By Paul J. Greene and Matthew D. Kaiser, Global Sports Advocates, LLC, Portland, Maine, USA
Although all sports in the USA have come to a complete standstill since the onset of the coronavirus pandemic, women’s sports, both collegiate and pro, in the US will likely be more affected than men’s sports leagues since women’s sports leagues are still in their infancy relative to men’s leagues. The timing could not be worse for women’s sports following the wave of support that followed the victory by the USA team in the FIFA Women’s World Cup last summer.
At the collegiate level, the coronavirus pandemic forced the cancellation of all winter and spring sports, which included the crown jewel of collegiate women’s basketball, the women’s NCAA basketball tournament. Each division within the NCAA then published decisions that granted spring-sport athletes an additional season of eligibility but did not extend the same waiver for winter athletes such as those who played basketball. Consequently, while winter-sport athletes, such as basketball players, are now forced to declare for the draft, spring-sport athletes, including those who compete in lacrosse, softball and track & field, will have to decide whether to return for another period of college or turn professional.
The three main women’s professional sports leagues in the USA – the Women’s National Basketball Association (WNBA), the National Women’s Soccer League (NWSL) and the National Women’s Hockey League (NWHL) – have all been affected by the coronavirus pandemic as well. Because each has its own unique challenges and resources, the three have fared quite differently during the downtime.
Although there were concerns regarding the NWHL viability heading into its fifth season, which began in October 2019, after more than 200 of the top female ice hockey players in the United States and Canada decided to boycott the league, the NWHL surprised many by having quite a successful season.
The NWHL got off on the right foot beginning in September when the league inked its first-ever revenue-generating media rights deal with Twitch and agreed with the NWHLPA on a 50/50 commercial revenue sharing agreement with the players, causing players’ salaries to increase by 26%. Then, about a month into the season, the NWHL announced that it had added enough financial backers to propel the league well beyond its fifth season. The league also added significant sponsors as the season progressed, such as the Massachusetts State Lottery, which became an official sponsor of the NWHL’s playoffs. During a season that witnessed many exciting rookies shine in the spotlight and a new NWHL record for goals in a season, the NWHL saw almost every key marketing metric up from previous years, including viewership (7 million before the finals); social media engagement; promotion of women’s and girls’ hockey; and clinics.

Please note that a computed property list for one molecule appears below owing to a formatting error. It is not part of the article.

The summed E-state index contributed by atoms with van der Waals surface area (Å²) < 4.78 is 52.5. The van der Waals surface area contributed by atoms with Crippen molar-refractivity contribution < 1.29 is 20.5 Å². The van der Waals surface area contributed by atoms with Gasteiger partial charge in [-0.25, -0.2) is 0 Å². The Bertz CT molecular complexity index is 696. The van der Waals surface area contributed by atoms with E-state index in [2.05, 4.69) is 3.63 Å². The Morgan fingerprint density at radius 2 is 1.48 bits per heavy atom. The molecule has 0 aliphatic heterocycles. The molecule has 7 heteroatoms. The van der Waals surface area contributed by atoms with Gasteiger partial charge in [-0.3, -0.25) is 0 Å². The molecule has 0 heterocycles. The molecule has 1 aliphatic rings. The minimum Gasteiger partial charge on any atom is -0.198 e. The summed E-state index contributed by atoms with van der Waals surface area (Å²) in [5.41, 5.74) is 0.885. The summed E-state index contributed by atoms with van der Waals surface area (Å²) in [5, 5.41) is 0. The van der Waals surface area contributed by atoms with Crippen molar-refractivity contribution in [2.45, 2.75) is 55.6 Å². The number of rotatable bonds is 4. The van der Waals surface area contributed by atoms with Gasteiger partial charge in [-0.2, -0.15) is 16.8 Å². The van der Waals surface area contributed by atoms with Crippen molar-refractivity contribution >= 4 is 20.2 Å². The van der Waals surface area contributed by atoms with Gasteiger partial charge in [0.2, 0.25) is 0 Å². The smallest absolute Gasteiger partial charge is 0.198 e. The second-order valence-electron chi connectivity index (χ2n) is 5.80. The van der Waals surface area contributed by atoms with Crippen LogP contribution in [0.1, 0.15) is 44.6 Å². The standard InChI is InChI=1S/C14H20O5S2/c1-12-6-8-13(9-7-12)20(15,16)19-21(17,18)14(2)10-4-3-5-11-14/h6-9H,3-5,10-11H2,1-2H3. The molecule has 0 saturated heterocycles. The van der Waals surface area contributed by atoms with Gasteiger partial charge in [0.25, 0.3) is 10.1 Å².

The NWHL was poised to end its fifth season on a high note after two exciting semi-final games on International Women’s Day (March 8) put the Boston Pride and Minnesota Whitecaps in the Isobel Cup Finals, which was set to take place on March 13 in Boston. Unfortunately, a day after Rudy Gobert of the Utah Jazz tested positive for COVID-19 on March 11, the NWHL commissioner, along with the league’s other stakeholders, made the difficult decision to postpone the Finals. As the NWHL explained on its website, the decision was made “in the interest of public health and the wellbeing of all involved in the event.”
The coronavirus also canceled the Women’s IIHF World Championships in Halifax, which was set to take place from March 31 to April 10.
There was much buzz and excitement surrounding the WNBA prior to the start of the season, because the league and WNBPA agreed to a groundbreaking 8-year collective bargaining agreement, which, among other things, increased players’ salaries; added 2 more games to the season; instituted the first-ever in-season tournament; and increased nationally televised games on ABC.